Fourth Street SingersPanic State Records
By Cole Faulkner
New Jersey singer/songwriter Sammy Kay stands poised to take the scene by storm with with his debut full length, Fourth Street Singers. Trying to pigeonhole him into any conventional category would prove most challenging, but with talents ranging from punk to soul, his gritty and unwavering confidence serving listeners well regardless of which camp he represents. Highly captivating and engrossing, Kay can spin a tale with wizard-like magic, spinning an easy appeal born of acoustic-laced, organ-humming raspy flow akin to a leaner Jaya The Cat.
Sammy Kay kicks things off with the catchy and refreshing sunny day vibe of opener “You Ought To Know.” Born of heavily strummed acoustic chords and a beachside organ glow, Kay’s hoarse tone exudes the welcoming warmth of homely nostalgia. If sound had a colour, Fourth Street Singers would be that of a pastel sunset. That isn’t to say that harmonica-touting, upbeat scenarios like “Saints And Sinners” aren’t pulsing to a lively beat, but they come to pass with worldly knowhow that typically channel into the soulful sounds of chilled out head bobbers like “Your Way.”
Tuning into Sammy Kay is like swaying on a hammock in a beachside cabana. A genuine carefree vibe flows forth from his soulful, grassroots constitution. Uplifting, cheerful “ooo-oo” vocals back the ear-grabbing choruses rounding out “Friday (Searching For The Truth),” while the bluesy organ-heavy number “Shipwreck” dims the light for an intimate performance. Kay’s in-the-moment essence makes every note feel like it may be his last – the sincerity of each word landing with the utmost of intent. Nowhere is Kay’s execution more prominent than on the bonus cover track of the Pitch Perfect hit-single, “Cups.” Laugh if you must, but Kay turns this overplayed commercial mess into a pulsing, soulful expression of grief and individuality otherwise laying dormant in the original.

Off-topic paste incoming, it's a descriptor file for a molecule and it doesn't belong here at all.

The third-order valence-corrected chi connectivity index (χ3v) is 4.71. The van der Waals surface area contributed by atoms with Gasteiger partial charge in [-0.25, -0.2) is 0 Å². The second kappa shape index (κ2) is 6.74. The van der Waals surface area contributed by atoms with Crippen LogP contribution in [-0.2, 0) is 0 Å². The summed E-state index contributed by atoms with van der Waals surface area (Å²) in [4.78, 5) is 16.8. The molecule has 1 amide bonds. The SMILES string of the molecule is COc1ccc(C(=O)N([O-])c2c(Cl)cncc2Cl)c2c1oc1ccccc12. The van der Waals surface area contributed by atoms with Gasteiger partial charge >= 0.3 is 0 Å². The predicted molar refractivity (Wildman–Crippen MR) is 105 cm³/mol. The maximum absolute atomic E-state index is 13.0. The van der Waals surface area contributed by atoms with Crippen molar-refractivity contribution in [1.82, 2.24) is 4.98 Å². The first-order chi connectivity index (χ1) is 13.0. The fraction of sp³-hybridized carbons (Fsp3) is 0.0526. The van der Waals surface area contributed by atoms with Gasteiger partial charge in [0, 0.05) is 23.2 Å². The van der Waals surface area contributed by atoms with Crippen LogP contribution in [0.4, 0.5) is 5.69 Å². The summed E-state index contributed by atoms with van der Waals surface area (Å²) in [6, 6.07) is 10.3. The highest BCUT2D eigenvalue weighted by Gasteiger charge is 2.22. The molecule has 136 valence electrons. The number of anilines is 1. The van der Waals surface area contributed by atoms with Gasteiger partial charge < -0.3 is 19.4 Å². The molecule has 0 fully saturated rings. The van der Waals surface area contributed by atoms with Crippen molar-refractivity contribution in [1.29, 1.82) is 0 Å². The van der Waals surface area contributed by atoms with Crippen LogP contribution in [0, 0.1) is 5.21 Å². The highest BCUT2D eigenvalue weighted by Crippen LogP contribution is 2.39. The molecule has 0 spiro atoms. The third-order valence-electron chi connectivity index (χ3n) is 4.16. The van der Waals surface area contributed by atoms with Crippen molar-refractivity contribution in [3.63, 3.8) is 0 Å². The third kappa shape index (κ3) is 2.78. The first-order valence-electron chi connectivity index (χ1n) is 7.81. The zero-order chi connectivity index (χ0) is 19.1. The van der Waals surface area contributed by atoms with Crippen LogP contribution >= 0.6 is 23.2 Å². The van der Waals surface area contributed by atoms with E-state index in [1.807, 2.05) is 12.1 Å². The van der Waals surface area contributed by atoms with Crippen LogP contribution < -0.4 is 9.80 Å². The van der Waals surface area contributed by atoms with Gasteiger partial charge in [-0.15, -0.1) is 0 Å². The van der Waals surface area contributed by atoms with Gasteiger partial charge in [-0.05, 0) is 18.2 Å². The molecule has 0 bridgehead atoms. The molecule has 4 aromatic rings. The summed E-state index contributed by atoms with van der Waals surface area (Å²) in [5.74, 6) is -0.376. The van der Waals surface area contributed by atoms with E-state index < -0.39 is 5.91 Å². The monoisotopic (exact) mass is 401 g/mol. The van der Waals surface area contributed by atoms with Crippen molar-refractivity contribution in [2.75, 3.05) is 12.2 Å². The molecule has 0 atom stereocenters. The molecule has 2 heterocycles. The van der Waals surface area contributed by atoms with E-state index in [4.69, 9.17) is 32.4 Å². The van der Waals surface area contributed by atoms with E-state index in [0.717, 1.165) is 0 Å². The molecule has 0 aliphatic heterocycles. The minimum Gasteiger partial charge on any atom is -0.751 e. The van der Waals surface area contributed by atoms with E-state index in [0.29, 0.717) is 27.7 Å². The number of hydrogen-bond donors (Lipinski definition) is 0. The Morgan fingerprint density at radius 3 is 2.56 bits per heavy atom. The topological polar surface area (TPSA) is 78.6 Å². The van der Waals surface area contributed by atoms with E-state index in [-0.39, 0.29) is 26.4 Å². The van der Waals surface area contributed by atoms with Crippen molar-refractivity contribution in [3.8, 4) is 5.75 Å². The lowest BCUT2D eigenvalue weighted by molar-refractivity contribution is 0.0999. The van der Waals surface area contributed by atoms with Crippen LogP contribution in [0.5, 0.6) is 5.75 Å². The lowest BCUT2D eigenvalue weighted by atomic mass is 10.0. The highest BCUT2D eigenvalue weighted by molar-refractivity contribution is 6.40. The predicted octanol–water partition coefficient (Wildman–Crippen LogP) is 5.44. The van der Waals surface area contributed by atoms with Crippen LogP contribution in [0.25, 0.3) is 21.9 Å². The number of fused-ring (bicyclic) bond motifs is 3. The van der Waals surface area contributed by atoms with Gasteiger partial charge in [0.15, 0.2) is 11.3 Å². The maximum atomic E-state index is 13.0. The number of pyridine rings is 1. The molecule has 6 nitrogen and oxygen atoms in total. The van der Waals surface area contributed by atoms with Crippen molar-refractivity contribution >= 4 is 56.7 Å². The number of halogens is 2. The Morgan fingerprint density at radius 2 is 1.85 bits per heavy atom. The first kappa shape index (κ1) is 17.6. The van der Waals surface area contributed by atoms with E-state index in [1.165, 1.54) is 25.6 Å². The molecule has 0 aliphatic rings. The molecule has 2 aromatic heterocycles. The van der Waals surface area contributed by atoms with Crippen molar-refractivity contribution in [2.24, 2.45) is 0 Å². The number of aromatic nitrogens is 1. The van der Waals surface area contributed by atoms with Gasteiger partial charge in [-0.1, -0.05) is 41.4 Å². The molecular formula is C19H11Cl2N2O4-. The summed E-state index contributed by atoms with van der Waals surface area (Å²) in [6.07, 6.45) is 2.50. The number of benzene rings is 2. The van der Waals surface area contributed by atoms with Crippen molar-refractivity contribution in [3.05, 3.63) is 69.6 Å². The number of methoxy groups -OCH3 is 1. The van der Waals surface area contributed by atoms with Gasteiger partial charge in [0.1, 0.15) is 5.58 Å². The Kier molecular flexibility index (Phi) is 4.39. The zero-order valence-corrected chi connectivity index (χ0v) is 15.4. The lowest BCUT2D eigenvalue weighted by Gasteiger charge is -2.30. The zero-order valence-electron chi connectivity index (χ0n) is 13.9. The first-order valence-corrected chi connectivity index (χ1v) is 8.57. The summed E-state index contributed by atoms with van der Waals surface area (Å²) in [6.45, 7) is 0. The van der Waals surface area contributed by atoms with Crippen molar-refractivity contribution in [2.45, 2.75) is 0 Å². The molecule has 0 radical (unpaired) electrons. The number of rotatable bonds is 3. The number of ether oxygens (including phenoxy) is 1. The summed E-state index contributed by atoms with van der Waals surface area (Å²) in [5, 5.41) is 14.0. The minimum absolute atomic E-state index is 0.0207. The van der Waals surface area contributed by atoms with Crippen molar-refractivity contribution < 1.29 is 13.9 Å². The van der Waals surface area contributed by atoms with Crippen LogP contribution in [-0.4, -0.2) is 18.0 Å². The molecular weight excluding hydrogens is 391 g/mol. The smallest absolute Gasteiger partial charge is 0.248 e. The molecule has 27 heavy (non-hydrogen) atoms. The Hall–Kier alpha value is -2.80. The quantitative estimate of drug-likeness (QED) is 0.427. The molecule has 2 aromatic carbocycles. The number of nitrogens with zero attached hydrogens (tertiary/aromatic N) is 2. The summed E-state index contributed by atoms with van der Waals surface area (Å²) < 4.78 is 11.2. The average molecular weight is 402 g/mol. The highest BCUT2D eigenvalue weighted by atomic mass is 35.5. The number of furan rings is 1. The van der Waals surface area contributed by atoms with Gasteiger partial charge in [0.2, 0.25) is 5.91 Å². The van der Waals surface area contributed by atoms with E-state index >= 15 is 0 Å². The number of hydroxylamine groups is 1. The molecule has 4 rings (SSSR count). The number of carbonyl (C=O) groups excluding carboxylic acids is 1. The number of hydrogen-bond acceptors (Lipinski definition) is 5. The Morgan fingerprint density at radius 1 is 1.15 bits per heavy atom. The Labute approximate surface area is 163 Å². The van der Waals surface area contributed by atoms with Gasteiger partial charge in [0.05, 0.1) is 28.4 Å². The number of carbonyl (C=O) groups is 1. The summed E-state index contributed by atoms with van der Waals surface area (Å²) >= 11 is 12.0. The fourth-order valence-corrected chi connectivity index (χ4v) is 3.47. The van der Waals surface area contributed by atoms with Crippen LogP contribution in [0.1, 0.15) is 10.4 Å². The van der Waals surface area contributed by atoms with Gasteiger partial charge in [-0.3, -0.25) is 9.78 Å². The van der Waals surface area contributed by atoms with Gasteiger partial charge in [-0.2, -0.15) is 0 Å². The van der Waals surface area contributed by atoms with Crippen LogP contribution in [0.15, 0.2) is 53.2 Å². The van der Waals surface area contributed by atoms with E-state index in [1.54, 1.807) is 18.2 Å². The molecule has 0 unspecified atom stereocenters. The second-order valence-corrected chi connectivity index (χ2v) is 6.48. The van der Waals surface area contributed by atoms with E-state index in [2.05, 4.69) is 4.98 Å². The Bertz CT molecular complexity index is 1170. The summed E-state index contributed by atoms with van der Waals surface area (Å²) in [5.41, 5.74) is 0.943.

Sammy Kay makes an old sound feel fresh, new and carefree. Fourth Street Singers is just right for a casual listen on a sweltering summer day, every bit as it would light up the stage in a dingy smoke-filled club. It’s a great accompaniment to bigger, back-in-time looking bands like Gaslight Anthem or The Hold Steady. There are few surprises within the forty minute runtime, but that’s hardly a concern when the result so finely fits all expectations.